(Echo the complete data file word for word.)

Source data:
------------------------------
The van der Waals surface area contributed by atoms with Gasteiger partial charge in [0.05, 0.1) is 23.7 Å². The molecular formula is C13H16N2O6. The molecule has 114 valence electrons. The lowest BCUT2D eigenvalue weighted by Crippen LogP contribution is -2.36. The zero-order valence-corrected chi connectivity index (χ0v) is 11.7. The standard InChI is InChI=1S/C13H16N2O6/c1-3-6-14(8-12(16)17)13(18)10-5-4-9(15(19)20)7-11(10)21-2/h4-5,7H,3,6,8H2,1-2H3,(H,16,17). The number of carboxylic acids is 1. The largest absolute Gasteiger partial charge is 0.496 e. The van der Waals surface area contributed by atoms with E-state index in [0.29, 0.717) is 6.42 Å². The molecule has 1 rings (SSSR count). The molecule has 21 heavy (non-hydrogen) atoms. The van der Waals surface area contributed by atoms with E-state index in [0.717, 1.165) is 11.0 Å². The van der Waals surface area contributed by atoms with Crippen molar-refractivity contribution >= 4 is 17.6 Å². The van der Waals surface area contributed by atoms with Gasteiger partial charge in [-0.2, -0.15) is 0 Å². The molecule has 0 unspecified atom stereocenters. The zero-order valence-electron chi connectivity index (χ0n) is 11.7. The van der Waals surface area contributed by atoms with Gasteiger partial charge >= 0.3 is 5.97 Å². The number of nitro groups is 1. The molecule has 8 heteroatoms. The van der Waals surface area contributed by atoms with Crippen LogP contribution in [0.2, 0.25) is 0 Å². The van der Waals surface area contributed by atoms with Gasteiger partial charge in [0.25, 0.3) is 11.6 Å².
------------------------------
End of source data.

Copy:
The van der Waals surface area contributed by atoms with Gasteiger partial charge in [0.05, 0.1) is 23.7 Å². The molecular formula is C13H16N2O6. The molecule has 114 valence electrons. The lowest BCUT2D eigenvalue weighted by Crippen LogP contribution is -2.36. The zero-order valence-corrected chi connectivity index (χ0v) is 11.7. The standard InChI is InChI=1S/C13H16N2O6/c1-3-6-14(8-12(16)17)13(18)10-5-4-9(15(19)20)7-11(10)21-2/h4-5,7H,3,6,8H2,1-2H3,(H,16,17). The number of carboxylic acids is 1. The largest absolute Gasteiger partial charge is 0.496 e. The van der Waals surface area contributed by atoms with E-state index in [0.29, 0.717) is 6.42 Å². The molecule has 1 rings (SSSR count). The molecule has 21 heavy (non-hydrogen) atoms. The van der Waals surface area contributed by atoms with E-state index in [0.717, 1.165) is 11.0 Å². The van der Waals surface area contributed by atoms with Crippen molar-refractivity contribution >= 4 is 17.6 Å². The van der Waals surface area contributed by atoms with Gasteiger partial charge in [-0.2, -0.15) is 0 Å². The molecule has 0 unspecified atom stereocenters. The zero-order valence-electron chi connectivity index (χ0n) is 11.7. The van der Waals surface area contributed by atoms with Gasteiger partial charge >= 0.3 is 5.97 Å². The number of nitro groups is 1. The molecule has 8 heteroatoms. The van der Waals surface area contributed by atoms with Crippen LogP contribution in [0.2, 0.25) is 0 Å². The van der Waals surface area contributed by atoms with Gasteiger partial charge in [0.25, 0.3) is 11.6 Å².